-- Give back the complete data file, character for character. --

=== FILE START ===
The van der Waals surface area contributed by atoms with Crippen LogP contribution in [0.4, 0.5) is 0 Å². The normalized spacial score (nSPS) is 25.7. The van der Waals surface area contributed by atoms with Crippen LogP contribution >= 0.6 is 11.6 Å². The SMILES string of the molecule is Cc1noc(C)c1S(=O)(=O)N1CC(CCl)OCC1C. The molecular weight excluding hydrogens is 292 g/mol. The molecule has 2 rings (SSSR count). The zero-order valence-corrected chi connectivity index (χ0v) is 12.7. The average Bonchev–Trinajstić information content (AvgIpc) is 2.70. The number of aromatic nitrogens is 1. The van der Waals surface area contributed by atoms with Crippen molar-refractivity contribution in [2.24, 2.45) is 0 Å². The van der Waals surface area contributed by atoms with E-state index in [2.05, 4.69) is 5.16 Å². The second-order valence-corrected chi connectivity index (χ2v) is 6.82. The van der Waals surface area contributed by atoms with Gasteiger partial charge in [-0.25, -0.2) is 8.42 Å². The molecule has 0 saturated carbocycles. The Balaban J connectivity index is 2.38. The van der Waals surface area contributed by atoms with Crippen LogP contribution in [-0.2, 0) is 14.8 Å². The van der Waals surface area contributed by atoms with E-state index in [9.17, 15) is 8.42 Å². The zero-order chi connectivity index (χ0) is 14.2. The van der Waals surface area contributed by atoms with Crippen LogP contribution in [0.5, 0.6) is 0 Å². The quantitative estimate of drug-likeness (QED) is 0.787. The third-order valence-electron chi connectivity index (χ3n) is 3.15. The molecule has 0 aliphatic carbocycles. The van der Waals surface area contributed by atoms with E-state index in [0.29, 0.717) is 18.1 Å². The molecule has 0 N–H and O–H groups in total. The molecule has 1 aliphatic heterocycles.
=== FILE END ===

The van der Waals surface area contributed by atoms with Crippen LogP contribution in [0.4, 0.5) is 0 Å². The normalized spacial score (nSPS) is 25.7. The van der Waals surface area contributed by atoms with Crippen LogP contribution >= 0.6 is 11.6 Å². The SMILES string of the molecule is Cc1noc(C)c1S(=O)(=O)N1CC(CCl)OCC1C. The molecular weight excluding hydrogens is 292 g/mol. The molecule has 2 rings (SSSR count). The zero-order valence-corrected chi connectivity index (χ0v) is 12.7. The average Bonchev–Trinajstić information content (AvgIpc) is 2.70. The number of aromatic nitrogens is 1. The van der Waals surface area contributed by atoms with Crippen molar-refractivity contribution in [2.24, 2.45) is 0 Å². The van der Waals surface area contributed by atoms with E-state index in [2.05, 4.69) is 5.16 Å². The second-order valence-corrected chi connectivity index (χ2v) is 6.82. The van der Waals surface area contributed by atoms with Gasteiger partial charge in [-0.25, -0.2) is 8.42 Å². The molecule has 0 saturated carbocycles. The Balaban J connectivity index is 2.38. The van der Waals surface area contributed by atoms with Crippen LogP contribution in [-0.2, 0) is 14.8 Å². The van der Waals surface area contributed by atoms with E-state index in [9.17, 15) is 8.42 Å². The zero-order chi connectivity index (χ0) is 14.2. The van der Waals surface area contributed by atoms with Crippen LogP contribution in [0.5, 0.6) is 0 Å². The quantitative estimate of drug-likeness (QED) is 0.787. The third-order valence-electron chi connectivity index (χ3n) is 3.15. The molecule has 0 aliphatic carbocycles. The van der Waals surface area contributed by atoms with E-state index in [0.29, 0.717) is 18.1 Å². The molecule has 0 N–H and O–H groups in total. The molecule has 1 aliphatic heterocycles.